What does this really mean? Originally it was believed that tight junctions did not move were like cement and thought to provide and unbreakable barrier. However, though several studies they realized that tight junctions actually move quickly and have a coordinated response in our bodies. 

Zonulin is a protein that regulate the permeability of the tight junctions in the digestive tract.

Celiac Disease is an autoimmune disease. In order for someone to develop an autoimmune condition there are three factors that must occur 1) genetic predisposition 2) an environmental trigger 3) increased intestinal permeability or leaky gut syndrome; therefore, everyone who has celiac disease already has a leaky gut. So understanding this is crucial to your/our health.

Leaky gut, this is a breaching of the intestinal barrier where toxins and microorganisms break through the tight junctions (cells where their membranes are supposed to be fused together and there is no space; but, in these instances there is space) and now these toxins and microorganisms have unobstructed access to your bloodstream. And this is how you become allergic to many foods that are currently in your now gluten free diet. Your body is on overdrive so to speak and because larger molecules of food are not being stopped by the tight junctions and are going directly into your bloodstream - your body thinks this larger molecule of food is a foreign invader (like gluten) and it attacks everything that gets through these barriers.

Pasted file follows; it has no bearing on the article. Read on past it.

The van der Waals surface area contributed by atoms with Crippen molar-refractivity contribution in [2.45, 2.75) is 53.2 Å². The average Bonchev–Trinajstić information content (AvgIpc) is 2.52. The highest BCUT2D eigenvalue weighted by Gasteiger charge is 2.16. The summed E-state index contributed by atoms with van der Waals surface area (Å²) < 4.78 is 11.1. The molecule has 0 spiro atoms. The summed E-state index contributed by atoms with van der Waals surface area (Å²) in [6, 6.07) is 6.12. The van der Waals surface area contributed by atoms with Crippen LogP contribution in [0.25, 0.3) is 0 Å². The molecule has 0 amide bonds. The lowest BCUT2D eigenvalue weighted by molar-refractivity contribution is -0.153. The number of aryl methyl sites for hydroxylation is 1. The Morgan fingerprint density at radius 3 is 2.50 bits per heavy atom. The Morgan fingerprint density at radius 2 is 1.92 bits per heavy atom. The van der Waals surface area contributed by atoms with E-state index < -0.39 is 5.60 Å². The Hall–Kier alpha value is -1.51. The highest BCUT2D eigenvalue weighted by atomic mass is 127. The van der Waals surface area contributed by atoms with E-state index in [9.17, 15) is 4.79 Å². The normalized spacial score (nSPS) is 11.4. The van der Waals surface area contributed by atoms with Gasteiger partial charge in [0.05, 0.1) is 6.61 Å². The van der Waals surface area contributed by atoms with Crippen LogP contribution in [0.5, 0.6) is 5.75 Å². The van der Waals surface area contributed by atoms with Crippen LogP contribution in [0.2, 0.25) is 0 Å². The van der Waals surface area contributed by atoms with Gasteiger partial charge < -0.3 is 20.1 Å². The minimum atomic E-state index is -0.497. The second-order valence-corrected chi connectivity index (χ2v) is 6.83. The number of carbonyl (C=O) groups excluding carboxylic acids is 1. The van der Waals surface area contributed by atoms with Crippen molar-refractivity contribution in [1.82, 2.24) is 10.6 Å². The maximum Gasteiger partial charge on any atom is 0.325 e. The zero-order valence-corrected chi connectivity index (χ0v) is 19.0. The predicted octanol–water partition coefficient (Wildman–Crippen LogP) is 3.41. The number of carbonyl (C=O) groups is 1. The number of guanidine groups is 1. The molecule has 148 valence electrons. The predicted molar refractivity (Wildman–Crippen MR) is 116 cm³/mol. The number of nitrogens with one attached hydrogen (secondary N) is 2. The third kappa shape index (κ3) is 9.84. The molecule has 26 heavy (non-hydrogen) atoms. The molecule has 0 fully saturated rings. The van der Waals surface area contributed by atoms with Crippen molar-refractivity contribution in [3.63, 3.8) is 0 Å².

Photo credit: google images -


If you have an autoimmune disease your body has been fighting a long time. You have been feeding your body the wrong foods unknowingly and this is why it is crucial to learn what foods you can eat. Learn how to take care of your body and ultimately how to heal your body. It all really begins by understanding what your body is doing and why. Once you understand this, you will be able to make your bodies job easier by feeding it the right and better foods for it to function properly and stop making your body fight every time you put something in your mouth.

So the question becomes now knowing all that your body is going through, isn’t it a whole lot harder to even think about eating those old tempting foods, don’t you think? Would love to hear your thoughts about this, please comment below.

And, should you need some additional help I'm here for you, feel free to check out my other blog posts and my book if you need more information (it’s full of goodies) Gluten Free Guide to a Healthy-Do-Over

* Here’s my little disclaimer, I’m not a doctor, researcher, immunologist, just someone deeply concerned and trying to help as many peeps as I can make conscious, good, healthy choices for their health and their bodies when living life with gluten challenges. I have not been compensated or obligated to write this article, and as always, all thoughts and opinions are honest and my own!